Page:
Time Required for Task
Approximately 60 minutes. It took 45 minutes to solve the problem and another 15 minutes to pull their answers together and report.
Interdisciplinary Links
This problem can lead very nicely to a discussion on different life spans and conjectures about why some animals live longer than others.
Teaching Tips
I let my students work in pairs to solve this problem. You might ask your students to think about how graphing could lead them to a solution.
NCTM Standards
 Numbers and Operations
 Geometry and Measurement
Concepts to be Assessed and Skills to be Developed
 Multiplication
 Division
 Fractions/Decimals
 Functions
 Time/Scheduling
 Ratios
 Computation with decimals
 Relationships
Suggested Materials
 Paper
 Pencil
 Calculators
Possible Solutions
Orignal Version:
(4.5 months/12) x 7 years = 31.5/12 years = 2.625 years = 2 5/8 years
More Accessible Version:
7 x 4 = 28 years old
More Challenging Version:
x = Dog years y = Human years
020 lbs: 4x + 16 = y
2150 lbs: 5x + 17 = y
5190 lbs: 5x = 15 = y
Greater than 90 lbs: 7x + 7= y
TaskSpecific Assessment Notes
Task Specific Rubric/Benchmark Descriptors Click on a level for student example. 


Novice  This student has set up the facts that s/he knows about the calendar and is trying different algorithms to solve the problem with little or no reasoning. There is no evidence of a strategy and no explanation of the reasons for the algorithms tried. There is no mathematical representation.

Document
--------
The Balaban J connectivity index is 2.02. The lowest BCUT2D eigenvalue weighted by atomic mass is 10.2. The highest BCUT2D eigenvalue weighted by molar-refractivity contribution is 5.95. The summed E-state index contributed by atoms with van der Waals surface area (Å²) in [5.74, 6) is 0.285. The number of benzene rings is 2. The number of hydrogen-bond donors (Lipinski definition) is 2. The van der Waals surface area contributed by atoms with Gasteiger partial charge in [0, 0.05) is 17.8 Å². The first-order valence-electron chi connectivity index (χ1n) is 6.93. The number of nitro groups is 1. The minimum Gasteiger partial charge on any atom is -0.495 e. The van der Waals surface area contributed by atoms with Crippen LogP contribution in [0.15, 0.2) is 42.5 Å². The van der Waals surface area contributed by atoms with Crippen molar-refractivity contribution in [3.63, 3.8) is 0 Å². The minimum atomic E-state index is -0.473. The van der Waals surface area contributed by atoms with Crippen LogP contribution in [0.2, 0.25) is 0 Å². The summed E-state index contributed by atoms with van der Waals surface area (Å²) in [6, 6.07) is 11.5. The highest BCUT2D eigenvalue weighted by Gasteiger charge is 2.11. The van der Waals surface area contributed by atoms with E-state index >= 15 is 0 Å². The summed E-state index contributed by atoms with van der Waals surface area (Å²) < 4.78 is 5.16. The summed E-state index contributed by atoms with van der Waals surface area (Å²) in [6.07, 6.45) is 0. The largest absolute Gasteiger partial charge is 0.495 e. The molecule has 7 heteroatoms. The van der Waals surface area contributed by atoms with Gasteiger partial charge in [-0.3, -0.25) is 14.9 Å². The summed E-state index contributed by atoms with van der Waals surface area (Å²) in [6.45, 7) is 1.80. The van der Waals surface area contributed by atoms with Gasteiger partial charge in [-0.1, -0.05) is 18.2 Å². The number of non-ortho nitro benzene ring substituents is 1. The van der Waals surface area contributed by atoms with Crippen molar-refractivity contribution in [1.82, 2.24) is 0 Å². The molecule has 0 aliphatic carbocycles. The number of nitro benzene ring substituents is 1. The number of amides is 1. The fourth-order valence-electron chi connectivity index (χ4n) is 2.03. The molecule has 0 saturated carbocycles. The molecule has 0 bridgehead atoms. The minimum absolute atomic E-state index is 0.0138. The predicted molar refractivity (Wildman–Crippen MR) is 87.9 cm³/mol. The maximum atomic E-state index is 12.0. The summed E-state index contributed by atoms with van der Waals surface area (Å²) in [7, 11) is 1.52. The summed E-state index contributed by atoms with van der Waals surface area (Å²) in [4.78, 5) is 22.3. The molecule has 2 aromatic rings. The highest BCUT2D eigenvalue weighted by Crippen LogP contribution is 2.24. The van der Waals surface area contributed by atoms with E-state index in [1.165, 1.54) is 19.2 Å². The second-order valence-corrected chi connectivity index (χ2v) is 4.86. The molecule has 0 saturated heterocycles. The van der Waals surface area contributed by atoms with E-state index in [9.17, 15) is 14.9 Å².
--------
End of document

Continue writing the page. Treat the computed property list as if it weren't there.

Apprentice  This student uses a strategy that would work, but uses faulty reasoning in changing a decimal fraction of a year to months. S/he correctly divides to find the dog age equivalent to one human month. However, s/he incorrectly assumes that .6 of a year is six months. The rest of the solution is based on that faulty reasoning. 
Practitioner  This student's strategy shows s/he has an understanding of the problem and the major concepts necessary for a solution. Their chart shows equivalent dog years for fractions of human years. This strategy of taking half of each human year leads to a solution of this problem (it may not have gotten a solution to other age puppies). There is effective mathematical reasoning. The student sees that halving the human age would also halve the dog years. The explanation is clear and the chart is appropriate use of mathematical representation. The student also uses correct mathematical notation. 
Expert  This student shows a deep understanding of the problem including the ability to identify the appropriate mathematical concepts. This student realizes that no matter how old the dog is, you need to multiply the age by seven. S/he realizes that the age of the dog is 4.5/12 of a year. Since s/he is unfamiliar with multiplying fractions, s/he used his/her knowledge of the fraction line as division and found the decimal equivalent of 4.5/12. This is a very efficient and sophisticated strategy that employs refined and complex reasoning. There is a clear and effective explanation and the student reached for a generalization that would solve any month old dog. The graph also actively communicates how to estimate the dog age of any living dog. 
Novice
Apprentice
Practitioner
Expert
Novice
Apprentice
Practitioner
Expert